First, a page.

UK industry expert proposes £1 concert ticket levy to save grassroots music

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  • A small fee on tickets at arenas and stadiums could be used to set up a support fund, Mark Davyd, CEO of Music Venue Trust, told MPs this week.
  • UK industry expert proposes £1 concert ticket levy to save grassroots music image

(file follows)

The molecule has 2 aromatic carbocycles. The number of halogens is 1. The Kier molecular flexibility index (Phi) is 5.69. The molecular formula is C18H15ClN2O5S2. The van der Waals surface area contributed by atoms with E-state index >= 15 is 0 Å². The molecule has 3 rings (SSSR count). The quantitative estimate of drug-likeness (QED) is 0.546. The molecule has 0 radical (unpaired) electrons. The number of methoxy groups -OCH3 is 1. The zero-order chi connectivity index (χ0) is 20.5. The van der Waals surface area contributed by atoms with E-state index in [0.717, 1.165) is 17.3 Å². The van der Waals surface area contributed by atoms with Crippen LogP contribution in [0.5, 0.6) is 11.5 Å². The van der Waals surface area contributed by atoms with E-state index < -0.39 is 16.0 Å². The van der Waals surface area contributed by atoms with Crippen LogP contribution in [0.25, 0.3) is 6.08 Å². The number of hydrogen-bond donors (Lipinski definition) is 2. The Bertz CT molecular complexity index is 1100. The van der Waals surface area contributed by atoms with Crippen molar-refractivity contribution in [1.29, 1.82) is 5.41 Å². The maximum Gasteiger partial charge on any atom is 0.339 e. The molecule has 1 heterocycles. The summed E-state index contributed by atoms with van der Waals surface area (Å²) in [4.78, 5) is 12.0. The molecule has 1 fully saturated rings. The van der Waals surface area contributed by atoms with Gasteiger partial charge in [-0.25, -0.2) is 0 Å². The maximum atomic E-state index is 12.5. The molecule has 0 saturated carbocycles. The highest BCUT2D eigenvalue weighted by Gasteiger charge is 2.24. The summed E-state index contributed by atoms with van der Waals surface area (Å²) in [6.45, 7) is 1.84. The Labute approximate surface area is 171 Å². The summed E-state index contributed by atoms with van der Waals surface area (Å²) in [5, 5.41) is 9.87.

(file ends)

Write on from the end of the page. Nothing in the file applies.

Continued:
• A new redistribution scheme to support live music at DIY and independent venues in the UK was discussed at a parliamentary meeting yesterday, March 26th. Speaking to the Culture, Media and Sport Committee, Mark Davyd, CEO of Music Venue Trust, suggested a £1 fee on gig tickets at arenas and stadium halls, with the income going towards a fund for artists, promoters and venues. Davyd's proposal is inspired by a policy in France where 3.5 percent of each ticket sale for big live music events goes to the government's Centre National De La Musique, which in turn supports grassroots players. A fund would help small live music operators "take risks with their programming and really give artists the first step on the ladder they need," Davyd explained, noting the tax could either be paid by ticket buyers or the arenas themselves. "One of the biggest concerns, frankly, is that artists can't afford to tour," he continued. "With the lengths of tours we're seeing it's not just that venues aren't there to play in, it's also that venues are standing empty when they could be putting on bands because bands cannot afford to put on the show." Davyd has been pushing for a UK concert tax since late last year in light of rising economic and financial pressures on the independent music sector. According to the Music Venue Trust, 125 UK venues were forced to close during 2023. One of these was legendary Bath club Moles, which shut in December after 45 years due to the cost-of-living crisis. Davyd's idea was met with some pushback at Tuesday's meeting. A £1 levy would hurt arenas and stadiums, said John Drury, who is chair at National Arenas Association and also vice-president and general manager at OVO Arena Wembley. "Given that many of our venues are managed on behalf of private landlords, city councils and charitable trusts, the impact would be something like a 20 percent cut in our EBITDA." To hear Tuesday's full discussion, watch the meeting on the UK Parliament website.